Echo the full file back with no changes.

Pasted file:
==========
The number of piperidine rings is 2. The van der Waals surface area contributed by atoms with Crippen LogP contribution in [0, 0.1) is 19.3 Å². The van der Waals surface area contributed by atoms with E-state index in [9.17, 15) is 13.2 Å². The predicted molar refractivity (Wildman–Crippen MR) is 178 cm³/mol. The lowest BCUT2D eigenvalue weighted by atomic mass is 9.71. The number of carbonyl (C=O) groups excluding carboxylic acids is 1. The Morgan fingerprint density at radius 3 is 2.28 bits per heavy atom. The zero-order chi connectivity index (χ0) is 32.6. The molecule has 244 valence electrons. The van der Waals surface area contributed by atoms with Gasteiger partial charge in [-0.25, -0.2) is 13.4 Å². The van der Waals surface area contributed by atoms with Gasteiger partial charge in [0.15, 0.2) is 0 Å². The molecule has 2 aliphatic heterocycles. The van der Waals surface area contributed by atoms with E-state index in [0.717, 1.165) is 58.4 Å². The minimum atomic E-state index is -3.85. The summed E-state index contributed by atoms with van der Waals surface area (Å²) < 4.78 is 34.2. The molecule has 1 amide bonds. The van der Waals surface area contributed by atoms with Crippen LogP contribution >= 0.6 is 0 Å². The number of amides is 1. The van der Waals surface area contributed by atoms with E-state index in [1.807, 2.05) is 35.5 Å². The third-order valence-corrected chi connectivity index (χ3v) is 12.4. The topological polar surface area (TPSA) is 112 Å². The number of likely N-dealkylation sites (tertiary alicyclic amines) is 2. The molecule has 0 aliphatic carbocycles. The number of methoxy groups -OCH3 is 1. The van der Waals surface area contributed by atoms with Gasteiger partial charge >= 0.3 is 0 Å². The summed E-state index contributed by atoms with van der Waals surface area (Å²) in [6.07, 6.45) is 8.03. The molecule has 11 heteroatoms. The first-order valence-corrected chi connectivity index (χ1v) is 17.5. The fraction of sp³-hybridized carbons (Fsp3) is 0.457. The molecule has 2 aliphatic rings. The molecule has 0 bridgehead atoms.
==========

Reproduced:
The number of piperidine rings is 2. The van der Waals surface area contributed by atoms with Crippen LogP contribution in [0, 0.1) is 19.3 Å². The van der Waals surface area contributed by atoms with E-state index in [9.17, 15) is 13.2 Å². The predicted molar refractivity (Wildman–Crippen MR) is 178 cm³/mol. The lowest BCUT2D eigenvalue weighted by atomic mass is 9.71. The number of carbonyl (C=O) groups excluding carboxylic acids is 1. The Morgan fingerprint density at radius 3 is 2.28 bits per heavy atom. The zero-order chi connectivity index (χ0) is 32.6. The molecule has 244 valence electrons. The van der Waals surface area contributed by atoms with Gasteiger partial charge in [-0.25, -0.2) is 13.4 Å². The van der Waals surface area contributed by atoms with Gasteiger partial charge in [0.15, 0.2) is 0 Å². The molecule has 2 aliphatic heterocycles. The van der Waals surface area contributed by atoms with E-state index in [0.717, 1.165) is 58.4 Å². The minimum atomic E-state index is -3.85. The summed E-state index contributed by atoms with van der Waals surface area (Å²) < 4.78 is 34.2. The molecule has 1 amide bonds. The van der Waals surface area contributed by atoms with Crippen LogP contribution >= 0.6 is 0 Å². The number of amides is 1. The van der Waals surface area contributed by atoms with E-state index in [1.807, 2.05) is 35.5 Å². The third-order valence-corrected chi connectivity index (χ3v) is 12.4. The topological polar surface area (TPSA) is 112 Å². The number of likely N-dealkylation sites (tertiary alicyclic amines) is 2. The molecule has 0 aliphatic carbocycles. The number of methoxy groups -OCH3 is 1. The van der Waals surface area contributed by atoms with Gasteiger partial charge >= 0.3 is 0 Å². The summed E-state index contributed by atoms with van der Waals surface area (Å²) in [6.07, 6.45) is 8.03. The molecule has 11 heteroatoms. The first-order valence-corrected chi connectivity index (χ1v) is 17.5. The fraction of sp³-hybridized carbons (Fsp3) is 0.457. The molecule has 2 aliphatic rings. The molecule has 0 bridgehead atoms.